Paris Between the Wars – “H” is for Florence Henri

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Between 1919 and 1939, Paris experienced a cultural and intellectual boom. This blog will feature artists, writers, composers, musicians, and designers. Paris was at its cultural peak.

Florence Henri

Florence Henri

Born in New York in 1893 to a French father and a Polish mother, Florence’s mother died when the little girl was 2, and her father died when she was only 15. She went to live with acquaintances, first in Rome, then in Berlin, and in 1924, at age 31, she moved to Paris. Trained as a painter, by 1928 she had abandoned painting in favor of becoming a free-lance photographer. Many of her photographs incorporate mirrors.

Up to the start of World War II, Henri established herself as a skilled photographer with her own photographic studio in Paris. When the city was occupied by the Nazis, her photographic work declined. The photographic materials needed were difficult to obtain, and Henri’s photographic style was forbidden under the Nazi occupation. She turned back to painting. With only a few later exceptions, the peak of her unique photographic experiments and professional photographic work was in the period from 1927 to 1930.


“What I want above all,” Henri said near the end of her long life, “is to compose the photograph as I do with painting. Volumes, lines, shadows and light have to obey my will and say what I want them to say. This happens under the strict control of composition, since I do not pretend to explain the world nor to explain my thoughts.”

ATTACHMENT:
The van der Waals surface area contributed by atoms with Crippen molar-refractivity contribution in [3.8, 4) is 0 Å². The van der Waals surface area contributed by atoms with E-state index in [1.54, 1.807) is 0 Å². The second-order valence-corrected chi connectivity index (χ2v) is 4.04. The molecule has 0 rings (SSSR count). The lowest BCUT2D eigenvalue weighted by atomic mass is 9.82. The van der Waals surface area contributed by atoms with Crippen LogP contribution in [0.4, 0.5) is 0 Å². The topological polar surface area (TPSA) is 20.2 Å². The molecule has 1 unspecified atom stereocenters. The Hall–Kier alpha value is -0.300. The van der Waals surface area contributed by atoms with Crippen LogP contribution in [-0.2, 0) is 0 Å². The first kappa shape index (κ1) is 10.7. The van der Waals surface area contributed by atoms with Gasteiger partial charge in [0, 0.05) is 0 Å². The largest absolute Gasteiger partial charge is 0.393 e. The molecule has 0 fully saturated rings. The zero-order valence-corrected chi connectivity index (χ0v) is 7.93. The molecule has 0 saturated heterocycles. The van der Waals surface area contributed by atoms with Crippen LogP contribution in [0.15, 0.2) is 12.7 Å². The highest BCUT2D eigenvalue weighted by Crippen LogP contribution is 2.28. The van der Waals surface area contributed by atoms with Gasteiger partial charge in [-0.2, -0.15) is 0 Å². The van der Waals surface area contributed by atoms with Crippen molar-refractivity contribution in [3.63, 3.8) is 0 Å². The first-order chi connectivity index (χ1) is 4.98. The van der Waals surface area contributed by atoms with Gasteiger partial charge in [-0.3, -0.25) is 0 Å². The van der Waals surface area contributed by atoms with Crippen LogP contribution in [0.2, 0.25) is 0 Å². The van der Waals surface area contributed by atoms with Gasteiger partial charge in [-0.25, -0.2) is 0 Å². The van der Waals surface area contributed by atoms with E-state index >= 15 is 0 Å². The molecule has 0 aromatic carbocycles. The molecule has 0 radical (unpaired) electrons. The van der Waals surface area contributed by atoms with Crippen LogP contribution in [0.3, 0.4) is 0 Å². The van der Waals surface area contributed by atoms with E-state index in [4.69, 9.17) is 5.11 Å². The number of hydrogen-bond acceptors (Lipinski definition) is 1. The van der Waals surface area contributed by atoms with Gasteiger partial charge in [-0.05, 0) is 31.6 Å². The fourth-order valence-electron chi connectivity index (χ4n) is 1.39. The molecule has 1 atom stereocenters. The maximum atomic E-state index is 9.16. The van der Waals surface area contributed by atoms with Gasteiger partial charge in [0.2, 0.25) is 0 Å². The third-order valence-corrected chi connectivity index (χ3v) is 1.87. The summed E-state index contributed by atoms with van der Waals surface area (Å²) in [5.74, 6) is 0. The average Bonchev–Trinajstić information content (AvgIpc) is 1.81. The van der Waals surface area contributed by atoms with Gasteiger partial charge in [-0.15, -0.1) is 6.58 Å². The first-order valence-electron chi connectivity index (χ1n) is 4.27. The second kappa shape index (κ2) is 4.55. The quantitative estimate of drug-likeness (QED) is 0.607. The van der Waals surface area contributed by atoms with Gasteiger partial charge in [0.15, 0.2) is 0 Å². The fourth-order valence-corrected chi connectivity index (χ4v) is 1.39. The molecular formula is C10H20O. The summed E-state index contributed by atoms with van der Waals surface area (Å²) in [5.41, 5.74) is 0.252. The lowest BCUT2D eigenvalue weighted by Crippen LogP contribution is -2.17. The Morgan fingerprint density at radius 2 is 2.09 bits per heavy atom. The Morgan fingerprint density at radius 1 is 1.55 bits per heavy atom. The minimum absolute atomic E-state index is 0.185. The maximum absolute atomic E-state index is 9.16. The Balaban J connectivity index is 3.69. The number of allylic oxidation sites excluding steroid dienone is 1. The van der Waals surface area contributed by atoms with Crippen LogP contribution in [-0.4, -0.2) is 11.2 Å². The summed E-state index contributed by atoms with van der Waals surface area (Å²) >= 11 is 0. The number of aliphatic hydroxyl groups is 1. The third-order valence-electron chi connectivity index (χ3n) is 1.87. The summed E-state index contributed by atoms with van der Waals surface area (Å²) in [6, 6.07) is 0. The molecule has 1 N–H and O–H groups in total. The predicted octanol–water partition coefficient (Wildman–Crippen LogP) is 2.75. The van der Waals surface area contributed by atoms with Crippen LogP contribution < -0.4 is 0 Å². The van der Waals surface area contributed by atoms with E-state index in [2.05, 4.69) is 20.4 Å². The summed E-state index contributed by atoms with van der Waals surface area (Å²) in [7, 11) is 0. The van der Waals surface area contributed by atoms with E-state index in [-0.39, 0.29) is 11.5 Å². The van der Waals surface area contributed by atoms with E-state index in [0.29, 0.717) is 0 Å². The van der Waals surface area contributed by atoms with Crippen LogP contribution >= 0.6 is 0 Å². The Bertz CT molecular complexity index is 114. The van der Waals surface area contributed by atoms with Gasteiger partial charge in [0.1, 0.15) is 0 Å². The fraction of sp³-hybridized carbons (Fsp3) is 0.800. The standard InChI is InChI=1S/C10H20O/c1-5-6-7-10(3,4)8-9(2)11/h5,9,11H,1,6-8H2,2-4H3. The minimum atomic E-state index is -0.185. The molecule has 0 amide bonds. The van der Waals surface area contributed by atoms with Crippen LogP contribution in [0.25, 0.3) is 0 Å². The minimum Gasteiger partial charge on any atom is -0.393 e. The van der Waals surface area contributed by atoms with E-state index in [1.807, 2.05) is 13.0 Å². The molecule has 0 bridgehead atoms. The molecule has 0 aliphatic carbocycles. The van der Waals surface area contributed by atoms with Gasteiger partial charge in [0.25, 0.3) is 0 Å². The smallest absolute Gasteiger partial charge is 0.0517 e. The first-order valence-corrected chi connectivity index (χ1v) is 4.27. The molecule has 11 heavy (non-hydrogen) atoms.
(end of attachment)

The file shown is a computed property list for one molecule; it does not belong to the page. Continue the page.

László Moholy-Nagy, a contemporary, said: “With Florence Henri’s photos, photographic practice enters a new phase – the scope of which would have been unimaginable before today. Above and beyond the precise and exact documentary composition of these highly-defined photos, research into the effects of light is tackled not only through abstract photograms, but also in photos of real-life subjects.”



Thank you for the introduction. I did not know Florence Henri.
Be good.

Another fascinating post, Martha.

Fascinating photographs. Something raw and personal in the bottom one. Thank you, Martha. Love European history in general, and your theme in particular.

I am sadly ignorant of photographers – to the extent that I can confidently pick out quiz questions where I don’t know the person and say ‘they are probably photographers.” I must pay more attention to your blog and learn something!
Jemima Pett

Yes, thanks for presenting another artistic person I have never heard of until now! Fascinating!

Another fascinating person I never knew about! What were the Nazis’ objections to her art? I know they didn’t like “decadence”, but what you shared didn’t seem outside the realm.


How are you finding all of this great stuff!?!?!


Julie Valerie – A to Z Challenge
Menu of Ways to Be Happy

    Thanks, Julie! Last fall, I found a book in New Hampshire titled (oddly enough) PARIS BETWEEN THE WARS. I knew I would love this book, and the index had many A to Z listings. So I used it as my reference!

MERCI beaucoup Martha! 🙂

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